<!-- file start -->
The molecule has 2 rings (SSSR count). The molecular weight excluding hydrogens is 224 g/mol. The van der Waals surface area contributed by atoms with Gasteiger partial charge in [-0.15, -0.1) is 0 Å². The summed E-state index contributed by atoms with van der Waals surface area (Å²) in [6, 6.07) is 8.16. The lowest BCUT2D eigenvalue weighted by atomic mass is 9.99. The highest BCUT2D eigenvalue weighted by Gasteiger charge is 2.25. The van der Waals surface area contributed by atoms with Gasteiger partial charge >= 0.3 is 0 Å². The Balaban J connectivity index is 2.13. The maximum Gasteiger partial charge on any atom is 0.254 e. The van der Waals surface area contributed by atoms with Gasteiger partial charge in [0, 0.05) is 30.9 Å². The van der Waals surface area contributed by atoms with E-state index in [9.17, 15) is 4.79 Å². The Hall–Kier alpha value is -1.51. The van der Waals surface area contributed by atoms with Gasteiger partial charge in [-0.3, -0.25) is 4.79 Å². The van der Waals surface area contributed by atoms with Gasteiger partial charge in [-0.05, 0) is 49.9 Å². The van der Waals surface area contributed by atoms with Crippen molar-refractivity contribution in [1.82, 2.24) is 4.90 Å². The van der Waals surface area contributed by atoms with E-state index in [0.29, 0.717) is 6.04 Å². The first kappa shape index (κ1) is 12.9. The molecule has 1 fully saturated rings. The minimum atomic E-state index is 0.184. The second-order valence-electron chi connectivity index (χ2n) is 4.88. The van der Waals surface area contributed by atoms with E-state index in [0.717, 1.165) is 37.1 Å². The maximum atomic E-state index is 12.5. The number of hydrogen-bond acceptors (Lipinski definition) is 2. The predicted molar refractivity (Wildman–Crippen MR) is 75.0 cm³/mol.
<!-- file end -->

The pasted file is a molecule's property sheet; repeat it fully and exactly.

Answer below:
The molecule has 2 rings (SSSR count). The molecular weight excluding hydrogens is 224 g/mol. The van der Waals surface area contributed by atoms with Gasteiger partial charge in [-0.15, -0.1) is 0 Å². The summed E-state index contributed by atoms with van der Waals surface area (Å²) in [6, 6.07) is 8.16. The lowest BCUT2D eigenvalue weighted by atomic mass is 9.99. The highest BCUT2D eigenvalue weighted by Gasteiger charge is 2.25. The van der Waals surface area contributed by atoms with Gasteiger partial charge >= 0.3 is 0 Å². The Balaban J connectivity index is 2.13. The maximum Gasteiger partial charge on any atom is 0.254 e. The van der Waals surface area contributed by atoms with Gasteiger partial charge in [0, 0.05) is 30.9 Å². The van der Waals surface area contributed by atoms with E-state index in [9.17, 15) is 4.79 Å². The Hall–Kier alpha value is -1.51. The van der Waals surface area contributed by atoms with Gasteiger partial charge in [-0.3, -0.25) is 4.79 Å². The van der Waals surface area contributed by atoms with Gasteiger partial charge in [-0.05, 0) is 49.9 Å². The van der Waals surface area contributed by atoms with Crippen molar-refractivity contribution in [1.82, 2.24) is 4.90 Å². The van der Waals surface area contributed by atoms with E-state index in [0.29, 0.717) is 6.04 Å². The first kappa shape index (κ1) is 12.9. The molecule has 1 fully saturated rings. The minimum atomic E-state index is 0.184. The second-order valence-electron chi connectivity index (χ2n) is 4.88. The van der Waals surface area contributed by atoms with E-state index in [0.717, 1.165) is 37.1 Å². The maximum atomic E-state index is 12.5. The number of hydrogen-bond acceptors (Lipinski definition) is 2. The predicted molar refractivity (Wildman–Crippen MR) is 75.0 cm³/mol.